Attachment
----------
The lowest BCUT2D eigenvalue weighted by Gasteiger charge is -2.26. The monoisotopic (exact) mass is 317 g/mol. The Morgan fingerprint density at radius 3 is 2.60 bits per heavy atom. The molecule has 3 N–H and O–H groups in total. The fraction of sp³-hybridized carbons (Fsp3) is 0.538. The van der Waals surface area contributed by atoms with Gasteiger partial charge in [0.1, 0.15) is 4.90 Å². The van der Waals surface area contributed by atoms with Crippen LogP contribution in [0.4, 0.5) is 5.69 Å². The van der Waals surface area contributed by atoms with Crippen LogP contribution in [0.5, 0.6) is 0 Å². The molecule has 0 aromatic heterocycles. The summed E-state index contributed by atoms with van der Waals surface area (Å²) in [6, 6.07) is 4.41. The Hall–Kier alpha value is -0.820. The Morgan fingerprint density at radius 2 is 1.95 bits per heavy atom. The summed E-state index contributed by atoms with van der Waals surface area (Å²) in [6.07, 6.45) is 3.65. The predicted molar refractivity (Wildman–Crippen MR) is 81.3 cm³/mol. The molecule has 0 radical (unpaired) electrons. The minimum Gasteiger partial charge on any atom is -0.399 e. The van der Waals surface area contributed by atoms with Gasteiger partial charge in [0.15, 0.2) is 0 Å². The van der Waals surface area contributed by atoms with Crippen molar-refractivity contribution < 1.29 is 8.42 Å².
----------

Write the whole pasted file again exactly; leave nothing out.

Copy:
The lowest BCUT2D eigenvalue weighted by Gasteiger charge is -2.26. The monoisotopic (exact) mass is 317 g/mol. The Morgan fingerprint density at radius 3 is 2.60 bits per heavy atom. The molecule has 3 N–H and O–H groups in total. The fraction of sp³-hybridized carbons (Fsp3) is 0.538. The van der Waals surface area contributed by atoms with Gasteiger partial charge in [0.1, 0.15) is 4.90 Å². The van der Waals surface area contributed by atoms with Crippen LogP contribution in [0.4, 0.5) is 5.69 Å². The van der Waals surface area contributed by atoms with Crippen LogP contribution in [0.5, 0.6) is 0 Å². The molecule has 0 aromatic heterocycles. The summed E-state index contributed by atoms with van der Waals surface area (Å²) in [6, 6.07) is 4.41. The Hall–Kier alpha value is -0.820. The Morgan fingerprint density at radius 2 is 1.95 bits per heavy atom. The summed E-state index contributed by atoms with van der Waals surface area (Å²) in [6.07, 6.45) is 3.65. The predicted molar refractivity (Wildman–Crippen MR) is 81.3 cm³/mol. The molecule has 0 radical (unpaired) electrons. The minimum Gasteiger partial charge on any atom is -0.399 e. The van der Waals surface area contributed by atoms with Gasteiger partial charge in [0.15, 0.2) is 0 Å². The van der Waals surface area contributed by atoms with Crippen molar-refractivity contribution < 1.29 is 8.42 Å².